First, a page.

Is this the world’s greatest concealed carry handgun?
No handgun released this year received so much attention, and spurred so much online chatter, as the new concealed carry 9mm from SIG Sauer, the P365. As the name implies, SIG intends their “micro-compact” to be your one and only carry gun, three hundred and sixty-five days a year. If anything, that’s a name we can get behind.
This poly-framed, striker-fired pistol runs a mere 5.8-inches long, weighs less than 18 ounces, and holds 10+1 rounds of 9mm Luger +P ammunition. That’s right: 11 rounds at the ready in a weight class that’s been contained to six or seven. For a SIG, the gun runs a reasonable $599 MSRP with a real-world price around $500. Here’s how these specs, on paper, stack up against other popular carry 9s.
Yet when considering smaller equals better and more ammo equals best, the P365 takes the gold in five of the seven spec categories above. Only the G26 packs as many rounds, but at a noticeable size increase. The M&P has a slightly more attractive price point, and is very comparable to the SIG in the waistline, yet it brings three less rounds to the gunfight. If those three rounds, and a decrease of a half-ounce and overall half-inch is worth $120 MSRP, the P365 is clearly your gun.
So how did they do it? SIG started with a blank page and designed from the magazine up. (Three patents are filed for the magazine alone.) Rather than a traditional double- or single-stack, they came up with something like a stack-and-a-half. The magazine runs double-stack for seven rounds then “necks down” to a narrower single stack for the top three bullets. This provides more streamlining (less plastic) at the top of the grip and behind the trigger, but with that double-stack capacity boost hidden down in its guts.
A 1,250 Round Review
Over the course of three months and 1,250 rounds, I’ve had no real issues with the P365. I wear a size large glove, and this pistol fits my hand perfectly with the extended magazine seated. There’s no pinkie dangle. It does not come with interchangeable backstraps, but even if it did I wouldn’t change a thing. The precision fit and finish is what we’ve come to expect from SIG – from the all-metal trigger to the night sights, nothing about this gun feels cheap.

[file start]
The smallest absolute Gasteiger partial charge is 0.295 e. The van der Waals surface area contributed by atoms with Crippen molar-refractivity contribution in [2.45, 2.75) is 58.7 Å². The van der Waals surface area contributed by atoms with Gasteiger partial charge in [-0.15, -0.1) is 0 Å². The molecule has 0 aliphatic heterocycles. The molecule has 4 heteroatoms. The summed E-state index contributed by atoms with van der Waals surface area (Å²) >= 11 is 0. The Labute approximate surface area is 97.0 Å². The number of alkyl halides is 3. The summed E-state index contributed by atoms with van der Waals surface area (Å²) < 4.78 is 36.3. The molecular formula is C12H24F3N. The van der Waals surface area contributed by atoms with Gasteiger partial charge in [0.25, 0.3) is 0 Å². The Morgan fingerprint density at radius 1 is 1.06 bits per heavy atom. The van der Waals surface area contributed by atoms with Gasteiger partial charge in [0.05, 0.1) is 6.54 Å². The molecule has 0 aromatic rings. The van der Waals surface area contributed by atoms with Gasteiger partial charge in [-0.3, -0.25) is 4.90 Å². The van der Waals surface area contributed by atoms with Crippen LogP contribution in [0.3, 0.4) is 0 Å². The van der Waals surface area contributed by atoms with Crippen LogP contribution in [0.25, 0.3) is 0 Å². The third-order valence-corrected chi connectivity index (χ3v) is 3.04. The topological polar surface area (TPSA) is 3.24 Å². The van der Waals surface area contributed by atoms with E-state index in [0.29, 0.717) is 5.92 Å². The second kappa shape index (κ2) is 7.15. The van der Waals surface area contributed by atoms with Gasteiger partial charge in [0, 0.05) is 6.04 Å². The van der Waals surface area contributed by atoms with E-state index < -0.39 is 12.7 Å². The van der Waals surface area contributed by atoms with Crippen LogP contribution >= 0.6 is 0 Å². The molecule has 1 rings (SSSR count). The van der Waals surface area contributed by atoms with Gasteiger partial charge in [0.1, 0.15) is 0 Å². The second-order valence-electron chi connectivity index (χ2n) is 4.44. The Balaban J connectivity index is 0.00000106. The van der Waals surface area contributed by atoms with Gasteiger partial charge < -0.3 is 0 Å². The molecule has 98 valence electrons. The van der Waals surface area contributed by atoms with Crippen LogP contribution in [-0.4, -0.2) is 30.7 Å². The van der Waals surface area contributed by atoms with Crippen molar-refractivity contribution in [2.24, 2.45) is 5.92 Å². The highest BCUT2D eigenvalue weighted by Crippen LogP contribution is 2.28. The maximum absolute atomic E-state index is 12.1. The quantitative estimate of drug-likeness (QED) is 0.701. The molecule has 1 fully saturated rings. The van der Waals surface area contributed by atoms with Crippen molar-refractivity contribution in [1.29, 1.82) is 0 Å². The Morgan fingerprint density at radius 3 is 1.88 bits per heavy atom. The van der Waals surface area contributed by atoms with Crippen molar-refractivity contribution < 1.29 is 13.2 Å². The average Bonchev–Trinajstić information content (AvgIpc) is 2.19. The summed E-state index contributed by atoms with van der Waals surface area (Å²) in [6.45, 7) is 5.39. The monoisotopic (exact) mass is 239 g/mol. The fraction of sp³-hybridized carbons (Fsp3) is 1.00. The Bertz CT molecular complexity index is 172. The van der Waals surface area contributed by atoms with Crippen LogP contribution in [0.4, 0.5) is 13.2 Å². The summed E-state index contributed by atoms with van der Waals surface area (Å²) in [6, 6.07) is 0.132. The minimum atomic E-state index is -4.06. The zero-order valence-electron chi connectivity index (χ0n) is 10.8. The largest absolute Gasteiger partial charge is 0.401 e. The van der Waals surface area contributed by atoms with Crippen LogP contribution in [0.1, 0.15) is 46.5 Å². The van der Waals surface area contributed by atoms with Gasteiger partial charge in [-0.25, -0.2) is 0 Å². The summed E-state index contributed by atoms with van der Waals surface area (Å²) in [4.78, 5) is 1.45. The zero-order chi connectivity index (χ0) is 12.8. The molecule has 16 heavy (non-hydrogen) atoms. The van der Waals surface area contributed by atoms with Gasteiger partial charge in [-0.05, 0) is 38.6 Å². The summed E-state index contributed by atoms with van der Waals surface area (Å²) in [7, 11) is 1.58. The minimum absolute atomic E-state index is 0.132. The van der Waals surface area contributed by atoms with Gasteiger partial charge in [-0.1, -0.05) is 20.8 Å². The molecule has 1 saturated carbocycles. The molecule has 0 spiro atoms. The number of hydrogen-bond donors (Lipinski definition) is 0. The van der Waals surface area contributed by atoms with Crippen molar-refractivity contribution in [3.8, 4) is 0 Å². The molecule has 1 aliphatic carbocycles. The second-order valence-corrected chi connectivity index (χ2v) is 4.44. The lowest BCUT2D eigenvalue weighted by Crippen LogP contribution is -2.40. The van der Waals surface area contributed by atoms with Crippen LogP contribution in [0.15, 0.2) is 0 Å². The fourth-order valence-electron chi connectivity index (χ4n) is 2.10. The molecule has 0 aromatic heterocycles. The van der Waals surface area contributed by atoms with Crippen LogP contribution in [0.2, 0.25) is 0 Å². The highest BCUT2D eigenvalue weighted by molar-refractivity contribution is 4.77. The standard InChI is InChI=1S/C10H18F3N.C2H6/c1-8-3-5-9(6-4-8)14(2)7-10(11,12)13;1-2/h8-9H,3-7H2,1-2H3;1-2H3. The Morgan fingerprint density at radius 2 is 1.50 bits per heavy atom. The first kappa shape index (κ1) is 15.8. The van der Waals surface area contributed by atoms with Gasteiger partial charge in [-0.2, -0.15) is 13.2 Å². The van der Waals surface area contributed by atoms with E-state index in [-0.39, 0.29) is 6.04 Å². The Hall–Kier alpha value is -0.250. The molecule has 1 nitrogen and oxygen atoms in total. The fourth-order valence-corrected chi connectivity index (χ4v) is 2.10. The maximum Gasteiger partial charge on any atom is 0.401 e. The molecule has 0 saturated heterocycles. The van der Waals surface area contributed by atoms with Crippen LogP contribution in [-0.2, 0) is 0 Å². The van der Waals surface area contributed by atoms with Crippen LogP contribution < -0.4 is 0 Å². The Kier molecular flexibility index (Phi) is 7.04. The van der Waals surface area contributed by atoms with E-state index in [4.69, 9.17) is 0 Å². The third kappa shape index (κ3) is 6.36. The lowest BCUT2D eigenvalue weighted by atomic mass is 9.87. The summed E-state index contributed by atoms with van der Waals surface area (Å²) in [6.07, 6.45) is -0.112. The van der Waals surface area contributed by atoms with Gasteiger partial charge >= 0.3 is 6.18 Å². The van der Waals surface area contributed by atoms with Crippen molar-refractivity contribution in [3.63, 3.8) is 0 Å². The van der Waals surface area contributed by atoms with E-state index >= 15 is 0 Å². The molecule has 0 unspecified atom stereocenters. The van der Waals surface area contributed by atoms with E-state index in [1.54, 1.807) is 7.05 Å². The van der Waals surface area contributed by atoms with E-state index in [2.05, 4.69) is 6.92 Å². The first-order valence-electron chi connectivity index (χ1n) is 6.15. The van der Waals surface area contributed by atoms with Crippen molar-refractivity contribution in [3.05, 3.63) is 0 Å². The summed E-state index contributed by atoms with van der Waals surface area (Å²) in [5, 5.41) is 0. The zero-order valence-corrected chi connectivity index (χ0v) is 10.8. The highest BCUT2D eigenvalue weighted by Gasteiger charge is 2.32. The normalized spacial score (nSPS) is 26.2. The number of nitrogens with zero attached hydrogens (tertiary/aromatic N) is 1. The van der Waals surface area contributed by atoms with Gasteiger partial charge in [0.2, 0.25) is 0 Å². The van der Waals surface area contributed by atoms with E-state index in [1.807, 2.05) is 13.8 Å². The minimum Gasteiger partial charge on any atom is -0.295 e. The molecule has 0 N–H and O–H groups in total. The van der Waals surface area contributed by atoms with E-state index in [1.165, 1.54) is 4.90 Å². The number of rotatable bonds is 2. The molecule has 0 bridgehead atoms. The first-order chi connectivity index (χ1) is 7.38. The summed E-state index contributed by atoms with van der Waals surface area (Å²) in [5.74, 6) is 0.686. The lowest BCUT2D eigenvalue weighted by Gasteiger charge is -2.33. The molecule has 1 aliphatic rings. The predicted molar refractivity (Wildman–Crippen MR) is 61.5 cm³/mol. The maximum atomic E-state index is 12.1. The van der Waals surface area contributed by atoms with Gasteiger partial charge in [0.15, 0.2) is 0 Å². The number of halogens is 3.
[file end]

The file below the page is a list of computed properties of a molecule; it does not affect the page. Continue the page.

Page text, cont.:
The controls are simple, and low-profile. The grip angle works well for me and the texturing is aggressive, but not over the top. Even at the end of 500 round shooting sessions, there was no rubbing or blistering from the textured grip. There are no sharp edges on the slide and it has rack serrations fore and aft. The ergonomics feels very much like a smaller P320 – no surprise there – and the length-of-pull between the same guns is the same. Like the P320 the chassis/fire control unit on the P365 is also serialized and removable.
After a cleaning and light oil of the slide, I went about some shooting. In time it’s consumed six kinds of ammo without issue: Blazer 147-grain full metal jackets (FMJ); Federal HST 150-grain jacketed hollow points (JHP); Federal Syntech 150-grain synthetic jacket training rounds; MAXXTech 115-grain FMJs; SIG 115-grain FMJs; and SIG V-Crown 115 gr. JHP. From three to 15-yards, everything has been minute-of-bad-guy on a silhouette target.
The gun is snappy, as you can expect from any lightweight 9mm with a 3-inch barrel, but it is not hard to control. As you can see in the video above, we shot it side-by-side with a G26, and felt recoil wasn’t noticeably different between the two guns. Such head-to-head shooting did highlight one key difference: the one-piece metal trigger on the P365 is excellent. After 1,250 rounds, mine pulled 6 pounds 2 ounces on a Lyman trigger gauge. The first pull is long with no creep or stacking – like a revolver – and the reset is short and crisp with an audible click.
There is no safety, though a manual safety version is expected in the near future, and no tabbed or hinged do-dad on the trigger. The trigger is clean metal and it works very well.
The P365 comes stock with SIG’s XRAY3 Day/Night Sights, which has a large green front dot and smaller rear white dots. It’s a fast-to-find setup that runs $160 sold separately, so having them included is a nice touch. They work as advertised in direct sun and the dark.
During my three months of shooting and carry, I had zero failures-to-eject, but after a cleaning, around the 600-round mark for the gun (and 300 round mark for the day) the slide didn’t catch back on the last shot. This happened twice in a row, but I attribute it to user error. After we broke down the gun again and reassembled, the problem went away never to materialize again.
The gun breaks down easily, without having to press the trigger, but I struggled the first time reassembling the pistol. The release lever needs to be perfectly vertical for the slide to snap back in place. This screwed me up long enough that I needed to watch a YouTube video to figure it out – but now I know. It’s worth mentioning as it jammed up my buddy, too, when he first tried to reassemble the pistol without instruction. Another minor user-induced issue, but one worth knowing about if this pistol is in your immediate future.